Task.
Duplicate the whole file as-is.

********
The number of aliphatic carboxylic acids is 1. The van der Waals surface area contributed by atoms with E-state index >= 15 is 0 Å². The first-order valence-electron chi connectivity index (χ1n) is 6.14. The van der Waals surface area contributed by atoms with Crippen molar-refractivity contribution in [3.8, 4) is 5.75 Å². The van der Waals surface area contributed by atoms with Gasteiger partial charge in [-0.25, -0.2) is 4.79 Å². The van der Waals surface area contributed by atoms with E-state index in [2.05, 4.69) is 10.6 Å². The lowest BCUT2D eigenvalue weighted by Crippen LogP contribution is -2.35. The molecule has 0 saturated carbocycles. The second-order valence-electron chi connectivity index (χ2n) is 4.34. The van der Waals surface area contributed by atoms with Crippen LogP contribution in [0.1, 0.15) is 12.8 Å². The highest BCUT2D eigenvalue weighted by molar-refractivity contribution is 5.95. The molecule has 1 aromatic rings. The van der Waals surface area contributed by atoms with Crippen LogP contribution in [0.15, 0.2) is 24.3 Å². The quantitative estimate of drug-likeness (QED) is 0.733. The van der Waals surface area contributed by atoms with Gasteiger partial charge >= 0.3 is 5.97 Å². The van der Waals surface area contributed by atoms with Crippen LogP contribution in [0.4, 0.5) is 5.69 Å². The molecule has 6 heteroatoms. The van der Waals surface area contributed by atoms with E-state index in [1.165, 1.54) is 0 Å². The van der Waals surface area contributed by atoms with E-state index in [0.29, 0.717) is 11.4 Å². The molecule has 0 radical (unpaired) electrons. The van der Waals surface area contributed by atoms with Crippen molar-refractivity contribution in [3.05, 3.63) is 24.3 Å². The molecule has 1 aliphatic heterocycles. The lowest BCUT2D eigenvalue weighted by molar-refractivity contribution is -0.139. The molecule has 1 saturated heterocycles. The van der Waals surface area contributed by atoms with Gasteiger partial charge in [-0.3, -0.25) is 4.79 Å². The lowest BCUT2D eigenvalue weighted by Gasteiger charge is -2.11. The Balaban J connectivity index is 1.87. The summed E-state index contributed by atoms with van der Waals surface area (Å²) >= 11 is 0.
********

The number of aliphatic carboxylic acids is 1. The van der Waals surface area contributed by atoms with E-state index >= 15 is 0 Å². The first-order valence-electron chi connectivity index (χ1n) is 6.14. The van der Waals surface area contributed by atoms with Crippen molar-refractivity contribution in [3.8, 4) is 5.75 Å². The van der Waals surface area contributed by atoms with Gasteiger partial charge in [-0.25, -0.2) is 4.79 Å². The van der Waals surface area contributed by atoms with E-state index in [2.05, 4.69) is 10.6 Å². The lowest BCUT2D eigenvalue weighted by Crippen LogP contribution is -2.35. The molecule has 0 saturated carbocycles. The second-order valence-electron chi connectivity index (χ2n) is 4.34. The van der Waals surface area contributed by atoms with Crippen LogP contribution in [0.1, 0.15) is 12.8 Å². The highest BCUT2D eigenvalue weighted by molar-refractivity contribution is 5.95. The molecule has 1 aromatic rings. The van der Waals surface area contributed by atoms with Crippen LogP contribution in [0.15, 0.2) is 24.3 Å². The quantitative estimate of drug-likeness (QED) is 0.733. The van der Waals surface area contributed by atoms with Gasteiger partial charge >= 0.3 is 5.97 Å². The van der Waals surface area contributed by atoms with Crippen LogP contribution in [0.4, 0.5) is 5.69 Å². The molecule has 6 heteroatoms. The van der Waals surface area contributed by atoms with E-state index in [1.165, 1.54) is 0 Å². The van der Waals surface area contributed by atoms with E-state index in [0.29, 0.717) is 11.4 Å². The molecule has 0 radical (unpaired) electrons. The van der Waals surface area contributed by atoms with Crippen molar-refractivity contribution in [3.05, 3.63) is 24.3 Å². The molecule has 1 aliphatic heterocycles. The lowest BCUT2D eigenvalue weighted by molar-refractivity contribution is -0.139. The molecule has 1 saturated heterocycles. The van der Waals surface area contributed by atoms with Gasteiger partial charge in [-0.3, -0.25) is 4.79 Å². The lowest BCUT2D eigenvalue weighted by Gasteiger charge is -2.11. The Balaban J connectivity index is 1.87. The summed E-state index contributed by atoms with van der Waals surface area (Å²) >= 11 is 0.